Tender, moist and rich: the hallmarks of a good chocolate cake. The ingredients and baking method used for a chocolate cake determine whether the resulting cake bakes to a moist treat or a dry, crumbly mess. Using two steps to mixing the ingredients rather than one yields a denser, moister cake than those mixed in a single step since the butter mixed with the flour coats the individual pieces of flour, preventing them from creating cake-toughening gluten. Ensure all of your future desserts come out of the oven perfectly by learning the techniques needed to bake moist chocolate cake.
Heat the oven to 175 degrees and prepare the cake pan by spraying the inside with the baker's cooking spray. Alternatively, rub a thin layer of oil on the bottom and sides of the pan and dust lightly with flour.
In one mixing bowl, combine the eggs, sour cream and honey.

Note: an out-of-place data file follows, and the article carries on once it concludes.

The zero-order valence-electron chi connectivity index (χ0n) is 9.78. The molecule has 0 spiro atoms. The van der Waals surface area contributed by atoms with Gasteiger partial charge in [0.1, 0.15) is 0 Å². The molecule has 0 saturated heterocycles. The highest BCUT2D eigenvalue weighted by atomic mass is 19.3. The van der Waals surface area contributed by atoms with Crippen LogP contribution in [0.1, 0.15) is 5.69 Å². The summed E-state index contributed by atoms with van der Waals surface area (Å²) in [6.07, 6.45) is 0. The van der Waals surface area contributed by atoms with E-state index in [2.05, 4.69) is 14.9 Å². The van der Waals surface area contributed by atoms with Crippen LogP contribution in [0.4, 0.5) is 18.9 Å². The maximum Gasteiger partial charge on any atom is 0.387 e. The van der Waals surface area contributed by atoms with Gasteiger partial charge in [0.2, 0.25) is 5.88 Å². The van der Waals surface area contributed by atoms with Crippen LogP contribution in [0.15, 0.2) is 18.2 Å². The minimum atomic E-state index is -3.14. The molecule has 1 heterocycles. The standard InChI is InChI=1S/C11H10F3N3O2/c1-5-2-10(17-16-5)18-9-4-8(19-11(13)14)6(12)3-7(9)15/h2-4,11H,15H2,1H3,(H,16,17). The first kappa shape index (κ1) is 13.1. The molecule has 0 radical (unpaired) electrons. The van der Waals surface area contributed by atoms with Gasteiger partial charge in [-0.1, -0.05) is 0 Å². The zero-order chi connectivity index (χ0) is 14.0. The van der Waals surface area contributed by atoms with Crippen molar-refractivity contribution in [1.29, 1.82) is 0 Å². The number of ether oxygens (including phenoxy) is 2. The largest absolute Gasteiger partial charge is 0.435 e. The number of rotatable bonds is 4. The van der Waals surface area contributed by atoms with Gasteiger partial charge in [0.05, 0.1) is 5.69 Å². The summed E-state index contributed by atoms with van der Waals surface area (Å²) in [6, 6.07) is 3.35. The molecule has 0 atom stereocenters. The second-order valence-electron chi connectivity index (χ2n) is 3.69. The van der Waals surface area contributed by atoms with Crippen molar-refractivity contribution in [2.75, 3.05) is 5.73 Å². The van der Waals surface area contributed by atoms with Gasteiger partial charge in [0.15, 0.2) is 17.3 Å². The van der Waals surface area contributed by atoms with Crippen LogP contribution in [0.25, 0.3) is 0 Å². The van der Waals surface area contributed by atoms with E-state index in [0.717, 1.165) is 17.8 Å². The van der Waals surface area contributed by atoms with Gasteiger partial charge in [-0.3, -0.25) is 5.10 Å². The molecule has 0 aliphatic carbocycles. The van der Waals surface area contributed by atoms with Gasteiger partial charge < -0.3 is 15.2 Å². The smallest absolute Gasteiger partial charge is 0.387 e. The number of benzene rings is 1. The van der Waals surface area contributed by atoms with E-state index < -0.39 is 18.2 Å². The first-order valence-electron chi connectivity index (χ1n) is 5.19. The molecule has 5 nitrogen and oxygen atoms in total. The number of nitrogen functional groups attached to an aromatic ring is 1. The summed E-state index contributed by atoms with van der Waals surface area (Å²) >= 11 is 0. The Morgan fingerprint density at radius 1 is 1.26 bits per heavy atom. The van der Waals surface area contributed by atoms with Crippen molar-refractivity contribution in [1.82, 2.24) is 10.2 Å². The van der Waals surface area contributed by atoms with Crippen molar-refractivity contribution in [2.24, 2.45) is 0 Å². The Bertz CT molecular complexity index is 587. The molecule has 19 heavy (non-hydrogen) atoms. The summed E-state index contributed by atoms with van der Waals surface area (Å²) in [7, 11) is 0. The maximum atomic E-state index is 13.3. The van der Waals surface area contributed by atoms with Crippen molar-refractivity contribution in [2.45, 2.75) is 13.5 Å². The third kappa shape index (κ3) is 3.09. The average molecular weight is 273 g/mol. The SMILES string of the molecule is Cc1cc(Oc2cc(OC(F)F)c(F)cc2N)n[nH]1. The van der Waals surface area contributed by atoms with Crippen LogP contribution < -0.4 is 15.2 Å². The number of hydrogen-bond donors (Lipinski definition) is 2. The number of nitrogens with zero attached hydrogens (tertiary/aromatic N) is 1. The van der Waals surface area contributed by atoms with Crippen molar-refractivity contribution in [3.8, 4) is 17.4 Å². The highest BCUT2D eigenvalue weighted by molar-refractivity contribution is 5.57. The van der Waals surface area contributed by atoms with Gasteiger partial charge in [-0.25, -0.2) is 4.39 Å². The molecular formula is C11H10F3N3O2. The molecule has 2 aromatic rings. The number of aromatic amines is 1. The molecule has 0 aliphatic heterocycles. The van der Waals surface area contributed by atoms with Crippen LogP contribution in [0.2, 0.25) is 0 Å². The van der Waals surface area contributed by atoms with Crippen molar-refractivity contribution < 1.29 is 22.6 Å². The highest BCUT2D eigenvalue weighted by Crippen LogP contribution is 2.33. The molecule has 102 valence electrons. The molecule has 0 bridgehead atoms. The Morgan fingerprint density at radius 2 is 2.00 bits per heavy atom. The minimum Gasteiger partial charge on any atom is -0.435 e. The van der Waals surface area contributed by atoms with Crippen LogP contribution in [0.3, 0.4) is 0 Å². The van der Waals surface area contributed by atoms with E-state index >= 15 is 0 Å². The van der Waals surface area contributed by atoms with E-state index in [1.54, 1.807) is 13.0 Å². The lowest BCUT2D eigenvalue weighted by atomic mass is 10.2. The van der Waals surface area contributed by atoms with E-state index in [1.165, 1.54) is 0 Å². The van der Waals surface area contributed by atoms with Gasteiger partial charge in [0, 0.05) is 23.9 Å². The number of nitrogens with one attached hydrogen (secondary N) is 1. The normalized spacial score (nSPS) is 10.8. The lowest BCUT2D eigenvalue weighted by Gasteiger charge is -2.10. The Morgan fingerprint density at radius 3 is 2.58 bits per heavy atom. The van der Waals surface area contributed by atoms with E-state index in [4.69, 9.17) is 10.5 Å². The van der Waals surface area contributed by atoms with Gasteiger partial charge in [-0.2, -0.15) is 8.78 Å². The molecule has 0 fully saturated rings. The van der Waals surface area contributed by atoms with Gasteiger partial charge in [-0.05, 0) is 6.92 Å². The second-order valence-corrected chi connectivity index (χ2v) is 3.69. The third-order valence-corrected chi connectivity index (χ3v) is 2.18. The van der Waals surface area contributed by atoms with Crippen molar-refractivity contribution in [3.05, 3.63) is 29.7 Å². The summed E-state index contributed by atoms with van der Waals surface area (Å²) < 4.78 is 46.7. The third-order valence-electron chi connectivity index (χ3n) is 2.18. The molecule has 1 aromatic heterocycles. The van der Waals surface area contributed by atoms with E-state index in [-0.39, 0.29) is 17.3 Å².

Hold the colander over a large mixing bowl and pour the cocoa powder through the colander. Shake the colander to sift the lumps out of the cocoa powder. Repeat with the plain flour, baking powder, baking soda and salt.
Use the stand mixer to mix the butter, oil, vanilla and melted chocolate into the dry ingredients. Mix on medium speed for 2 minutes.
Turn off the mixer, pour in one half of the egg, honey and sour cream mixture and beat for 1 minute to incorporate. Repeat with the remaining egg mixture.
Pour the batter into the pan and bake in the centre of the oven at 175 degrees C for 25 to 35 minutes or until a toothpick inserted into the middle of the cake comes out without crumbs.
Let the cake cool in the pan for 10 minutes before turning the pan upside down over the cooling rack to remove the cake from the pan. Let it completely cool before frosting or serving with a dusting of icing sugar.
Dutch cocoa powder has a darker colour and higher pH (more alkaline) than natural cocoa powder. If you cannot find it, substitute 80 ml (1/3 cup) natural cocoa powder and subtract 1.5 ml (1/2 tsp) of baking powder from the recipe. No toothpick but you need to test the cake? Use a raw strand of spaghetti, a fork, skewer or a knife.